Just in time/Out of time

A quick update on available coffees: we received our final shipment Rwanda Zirakana today. The Zirakana has been one of the staff and customer favorites since we opened, and we will miss its citrus spice in the mornings when we dial in the Clover. We picked up enough Zirakana that we can also offer it as a bulk coffee, whole bean or ground to order, for $14 a pound.

We also received one final shipment of the amazing Los Inmortales micro-lot coffee from the Finca Matalapa. We previously featured Los Inmortales as our first reserve offering, and it sold out in two days. We have enough this time to last about the week, but it could go faster. Los Inmortales is available for $3.50.

Next up: Panama El Machete. We'll schedule a public cupping as soon as we have an arrival date.

Neurology and the love of the cookie tin

Volta is pleased to announce a showing of collage works by John Patterson. John's work is the first organized exhibition of local artwork to grace the walls of the shop (not counting the "Volta permanent collection" of a flock of birds by Katie Levy over on the chocolate wall).

John's work involves the meticulous cutting of advertising tins to create the material for large-scale collages. We'll be posting an extensive essay by another of our customers to provide some historical context for appreciating John's work. In his own words, here's how John explains his approach:

This body of work is the result of my layman study of neurology and my love of the cookie tin. In the last 20 years or so the field of neurology has exploded with fresh insight and spectacular advances, unraveling the mysterious underpinnings of our own cognitive life. Along with all of this has come a great many books that ride a line between the purely academic and what the rest of us can grasp. Add in a crafty ghost writer and you might be surprised how entertaining the brain can be.
The pieces on display are not meant to be an abstract representation of a brain; rather, they are a thought. They represent a sampling of the myriad associations our subconscious mind uses to tell our consciousness what is going on.

A key factor I wanted to get across was the nonlinear aspect of the organization, that connections can sprout in any direction. I chose cookie tins to work with because of their durability, because the art would not need to be put behind glass. The process was also so labor intensive and somewhat dangerous (paper cuts are nothing!) that I will not have to worry about competition...

Sold Out

Just a quick note to let everyone know that we've sold out of our allotment of Black Cat Project single origin El Salvador espresso. We'd like to thank our friends at Intelligentsia for giving us the chance to serve a unique single origin espresso; I think we were able to do justice to an amazing coffee. My own first shot was full of maple-spice goodness that was both unexpected in its intensity and yet subtle and pleasing in body and aftertaste. We are almost sold out of the Brazil pulp natural (we might have six or seven cups left), but we're working on bringing in one more batch of the Los Inmortales micro-lot to serve up on the Clover.

We've also sold out of all of the jamaica that I had in stock. We've ordered in several pounds of new hibiscus flowers, but we won't know if the quality is up to par until the shipment arrives next week. I'm certainly hoping so-- we sold out of every batch that we made this week.

Special Offering: Single Origin Black Cat Espresso, Finca Matalapa

I supposed you can make an analogy between single origin espresso and single-malt Scotches. In both coffee and whiskey, blends are developed to smooth out rough edges from elements that might be considered too overbearing on their own. Improperly handled, single origin espressos can be overbearing: blindingly bright, one-note flavor bombs that don't necessarily warrant repeated tastings. But in the hands of a master roaster, a non-blended, single origin espresso can reach incredible heights, just like a great single malt.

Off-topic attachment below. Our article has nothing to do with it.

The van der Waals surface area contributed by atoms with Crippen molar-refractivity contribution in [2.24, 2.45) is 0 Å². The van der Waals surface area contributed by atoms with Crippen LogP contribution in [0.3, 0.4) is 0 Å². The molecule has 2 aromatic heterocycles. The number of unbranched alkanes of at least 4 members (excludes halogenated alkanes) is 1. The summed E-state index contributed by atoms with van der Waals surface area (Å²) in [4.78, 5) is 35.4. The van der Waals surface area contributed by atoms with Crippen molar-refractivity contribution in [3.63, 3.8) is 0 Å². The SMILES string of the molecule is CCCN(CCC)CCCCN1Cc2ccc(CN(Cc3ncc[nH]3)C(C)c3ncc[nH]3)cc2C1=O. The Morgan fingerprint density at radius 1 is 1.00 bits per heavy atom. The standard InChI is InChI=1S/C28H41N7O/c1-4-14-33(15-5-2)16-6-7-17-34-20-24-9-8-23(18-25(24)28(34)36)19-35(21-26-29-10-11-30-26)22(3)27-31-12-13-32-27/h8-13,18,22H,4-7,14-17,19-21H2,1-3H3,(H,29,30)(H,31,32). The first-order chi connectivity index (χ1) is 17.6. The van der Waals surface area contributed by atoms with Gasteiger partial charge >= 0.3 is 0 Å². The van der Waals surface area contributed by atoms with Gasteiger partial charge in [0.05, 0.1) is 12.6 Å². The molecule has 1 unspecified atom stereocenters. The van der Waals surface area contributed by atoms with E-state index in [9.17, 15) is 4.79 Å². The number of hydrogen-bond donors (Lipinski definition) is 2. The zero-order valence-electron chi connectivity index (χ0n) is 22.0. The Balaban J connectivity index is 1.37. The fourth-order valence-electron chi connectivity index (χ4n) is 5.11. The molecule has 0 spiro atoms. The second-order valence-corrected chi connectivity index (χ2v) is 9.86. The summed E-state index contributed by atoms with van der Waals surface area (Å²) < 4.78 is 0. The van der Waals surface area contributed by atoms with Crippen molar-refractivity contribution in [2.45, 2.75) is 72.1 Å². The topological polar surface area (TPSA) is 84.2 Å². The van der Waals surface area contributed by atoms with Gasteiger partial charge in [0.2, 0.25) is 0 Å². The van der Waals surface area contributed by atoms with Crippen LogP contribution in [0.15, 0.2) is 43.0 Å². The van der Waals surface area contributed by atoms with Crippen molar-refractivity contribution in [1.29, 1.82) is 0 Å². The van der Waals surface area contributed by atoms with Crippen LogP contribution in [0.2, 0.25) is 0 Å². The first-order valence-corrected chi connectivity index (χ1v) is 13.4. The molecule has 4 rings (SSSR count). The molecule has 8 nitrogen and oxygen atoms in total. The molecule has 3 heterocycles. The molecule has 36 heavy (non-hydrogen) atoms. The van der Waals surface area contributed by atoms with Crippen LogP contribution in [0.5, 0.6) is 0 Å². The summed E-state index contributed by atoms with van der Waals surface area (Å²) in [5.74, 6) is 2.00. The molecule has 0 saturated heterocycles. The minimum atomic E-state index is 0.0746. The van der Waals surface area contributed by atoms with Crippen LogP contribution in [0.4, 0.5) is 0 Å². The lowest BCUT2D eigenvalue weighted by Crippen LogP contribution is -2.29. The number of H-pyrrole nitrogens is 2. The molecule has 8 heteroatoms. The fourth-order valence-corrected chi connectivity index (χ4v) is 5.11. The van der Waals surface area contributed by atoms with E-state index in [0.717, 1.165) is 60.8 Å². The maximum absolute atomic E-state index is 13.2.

Intelligentsia's Black Cat espresso is a dynamic blend-- individual components might change through the year, but the goal is to develop a consistently great espresso with a similar profile. What happens when the roasters from Intelli set their sights on taking one of the best coffees of the season to develop a single-origin espresso roast? For starters, they end up with a barista that takes 1st place in the US Barista Championships. Kyle Glanville, from Intelligentsia's LA roasting works, just took home the trophy with a performance centered on using a single origin espresso developed from the amazing crop harvested at the Finca Matalapa in El Salvador. Here is what Kyle had to say about the coffee:

I first encountered this coffee on the cupping table and knew it would make a great espresso. It was clean and sweet, with an undeniable maple character. The Finca Matalapa truly delivers as espresso what it promises in the cup. Using about 18g of coffee for a double shot, it reveals sweet floral aromatics and intense lime acidity underscored by notes of dark muscovado sugar. Its intense sweetness and balance are the fuel that propelled me to victory at the 2008 United States Barista Championship. I hope you enjoy this coffee as much as I have enjoyed using it. It’s a gem.

To celebrate Kyle's championship, Intelligentsia created a very small run of the identical roast used at the USBC. The Black Cat Project USBC/Matalapa Single Origin Espresso was roasted for one day only, for one commercial release. Volta will be featuring this amazing coffee for three days as our guest espresso, from June 3 until June 7 (or as soon as our supply runs out-- it could be gone by mid-day of the 3rd...). We will only be offering it as either an espresso ($3) or as a macchiato ($3.25).

Single Origin Black Cat Espresso, Finca Matalapa

  • Acidity: Bursting lime and Clementine
  • Flavor: Maple, pipe tobacco, dark muscovado sugar
  • Finish: Clean, sweet, citric

Agua Fresca: Jamaica

If you are going to open an espresso and tea bar in Gainesville in the middle of summer, you had better be ready with some cold drinks to battle the long, hot days. Our iced teas have been a hit (with Oolong Ginger Plum being the crowd favorite), and people are discovering how amazing iced coffees and mochas can be when made with cold-brewed coffee.